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GM: An important argument in my book is that the concept of the mind was created by John Locke in response to both the changing views of Nature as well as his concerns about religious fanaticism. When Locke arrived in London after his studies in Oxford, he wrote a letter to his father saying: ‘the whole town has gone mad.’ In the letter, he described how there were I-heard-it-from-God prophets on every corner of the street. Religious enthusiasm and the political instability it created spurred him on to investigate the limits of human understanding. It resulted in his famous book entitled An Essay Concerning Human Understanding (1689). In the essay, Locke argued that there is such a thing as the mind, and that it has the capacity for empirical knowledge, but he crucially added that this knowledge is fallible and therefore does not have the right to make absolute claims.

AE: Your book shows how the changing debates over the materiality or immateriality of the soul brought with them changing conceptions of normality and abnormality. You give us this lovely quote by the playwright Nathaniel Lee: ‘I asserted the world was mad, the world asserted I was mad, and confound them, they outvoted me.’ Where do you position yourself in contemporary debates about this subject? Is the standardization of diagnosis of any concern to you? And does your historical work help you in any way to reflect on it?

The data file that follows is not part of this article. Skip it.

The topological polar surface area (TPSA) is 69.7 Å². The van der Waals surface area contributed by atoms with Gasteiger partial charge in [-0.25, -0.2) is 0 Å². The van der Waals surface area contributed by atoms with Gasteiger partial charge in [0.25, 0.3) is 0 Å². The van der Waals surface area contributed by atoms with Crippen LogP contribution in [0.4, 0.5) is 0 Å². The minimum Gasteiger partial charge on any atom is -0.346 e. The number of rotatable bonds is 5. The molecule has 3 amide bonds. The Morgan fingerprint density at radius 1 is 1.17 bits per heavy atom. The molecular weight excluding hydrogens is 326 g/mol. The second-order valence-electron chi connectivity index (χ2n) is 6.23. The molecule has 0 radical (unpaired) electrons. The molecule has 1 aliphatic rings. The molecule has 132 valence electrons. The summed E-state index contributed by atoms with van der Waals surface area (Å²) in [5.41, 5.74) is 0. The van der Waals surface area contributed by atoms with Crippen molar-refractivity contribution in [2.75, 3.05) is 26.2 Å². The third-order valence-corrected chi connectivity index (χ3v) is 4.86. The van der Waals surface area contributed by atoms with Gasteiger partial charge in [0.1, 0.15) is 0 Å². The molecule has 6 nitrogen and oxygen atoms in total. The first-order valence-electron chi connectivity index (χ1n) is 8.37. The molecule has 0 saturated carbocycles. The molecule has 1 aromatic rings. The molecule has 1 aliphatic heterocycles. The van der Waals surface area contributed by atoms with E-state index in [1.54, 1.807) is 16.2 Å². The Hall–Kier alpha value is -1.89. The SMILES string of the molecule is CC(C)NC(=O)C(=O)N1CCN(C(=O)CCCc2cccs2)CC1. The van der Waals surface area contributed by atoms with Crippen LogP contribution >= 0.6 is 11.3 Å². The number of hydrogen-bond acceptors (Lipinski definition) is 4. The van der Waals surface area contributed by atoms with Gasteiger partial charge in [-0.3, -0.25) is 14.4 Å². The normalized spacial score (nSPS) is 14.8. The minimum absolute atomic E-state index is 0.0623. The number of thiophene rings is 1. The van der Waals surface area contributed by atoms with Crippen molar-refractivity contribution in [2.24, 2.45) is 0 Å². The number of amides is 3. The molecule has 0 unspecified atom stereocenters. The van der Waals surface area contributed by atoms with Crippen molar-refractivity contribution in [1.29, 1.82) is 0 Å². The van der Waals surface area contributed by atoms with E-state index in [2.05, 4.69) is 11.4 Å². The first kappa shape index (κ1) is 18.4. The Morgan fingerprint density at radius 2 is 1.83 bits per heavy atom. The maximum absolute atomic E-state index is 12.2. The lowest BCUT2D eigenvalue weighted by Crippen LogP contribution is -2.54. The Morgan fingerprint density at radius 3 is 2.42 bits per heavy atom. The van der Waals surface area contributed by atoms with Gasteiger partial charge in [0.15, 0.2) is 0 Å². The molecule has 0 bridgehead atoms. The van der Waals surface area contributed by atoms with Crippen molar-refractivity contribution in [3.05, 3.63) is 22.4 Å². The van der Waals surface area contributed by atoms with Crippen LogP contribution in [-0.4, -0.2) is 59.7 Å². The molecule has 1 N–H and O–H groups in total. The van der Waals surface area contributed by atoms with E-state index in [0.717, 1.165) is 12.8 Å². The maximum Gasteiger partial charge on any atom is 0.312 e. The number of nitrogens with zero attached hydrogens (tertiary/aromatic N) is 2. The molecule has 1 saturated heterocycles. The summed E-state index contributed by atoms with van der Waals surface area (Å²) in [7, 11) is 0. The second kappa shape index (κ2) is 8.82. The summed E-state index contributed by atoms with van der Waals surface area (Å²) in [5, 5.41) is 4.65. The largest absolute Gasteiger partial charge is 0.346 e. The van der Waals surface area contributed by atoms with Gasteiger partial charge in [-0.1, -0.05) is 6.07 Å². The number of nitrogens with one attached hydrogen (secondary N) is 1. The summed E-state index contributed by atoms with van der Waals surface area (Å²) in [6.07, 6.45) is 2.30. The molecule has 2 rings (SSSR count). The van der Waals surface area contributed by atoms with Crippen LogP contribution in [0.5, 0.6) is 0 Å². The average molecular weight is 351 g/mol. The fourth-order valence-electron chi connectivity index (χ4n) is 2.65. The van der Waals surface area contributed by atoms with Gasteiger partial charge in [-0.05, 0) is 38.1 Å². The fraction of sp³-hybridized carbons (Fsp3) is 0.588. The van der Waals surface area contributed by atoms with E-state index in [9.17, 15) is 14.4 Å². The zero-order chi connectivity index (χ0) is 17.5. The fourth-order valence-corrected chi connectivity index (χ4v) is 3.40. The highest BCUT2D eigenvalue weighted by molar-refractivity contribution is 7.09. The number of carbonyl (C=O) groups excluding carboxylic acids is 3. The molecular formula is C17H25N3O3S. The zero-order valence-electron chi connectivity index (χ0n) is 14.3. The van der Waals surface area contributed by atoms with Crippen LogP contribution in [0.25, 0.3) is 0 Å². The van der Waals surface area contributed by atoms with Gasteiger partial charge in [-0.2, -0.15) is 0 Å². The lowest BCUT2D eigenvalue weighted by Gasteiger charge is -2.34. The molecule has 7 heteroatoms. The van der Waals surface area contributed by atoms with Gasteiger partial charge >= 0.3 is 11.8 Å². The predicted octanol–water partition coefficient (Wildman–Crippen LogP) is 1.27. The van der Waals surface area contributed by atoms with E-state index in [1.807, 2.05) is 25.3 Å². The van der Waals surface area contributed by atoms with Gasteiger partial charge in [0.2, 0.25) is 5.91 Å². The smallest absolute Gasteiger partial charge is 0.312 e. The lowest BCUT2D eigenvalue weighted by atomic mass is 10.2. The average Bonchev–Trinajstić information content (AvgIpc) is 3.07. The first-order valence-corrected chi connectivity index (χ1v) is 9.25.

GM: Freud was not the first to problematize the reification of mental illness. Locke spoke about everyday misassociations, everyday madnesses of life. With his work you start to see that normality is riddled with irrationality. The construction of the mind as a fallible, natural object necessarily meant that there couldn’t be such bright boundaries between madness and sanity. The brightest boundaries occur through a more biological view that looks at the brain and isn’t very much interested in individual differences. It is interested in the unified functioning of an object, a scientific object – the brain. There is a very sharp distinction between normality and abnormality in the brain, or at least there has been. That has been part of the challenge of being a good psychiatrist: to be able to tack back and forth between thinking about the brain and its functioning, and honoring individual differences, and their capacity to be quite unusual but  not pathological. We know so little about the biological differences and mental differences that the rush to pathologize can be very dangerous. On the other hand, it is only through using these concepts that we have some empirical guidance regarding certain kinds of treatments. To throw them out completely would be wrong.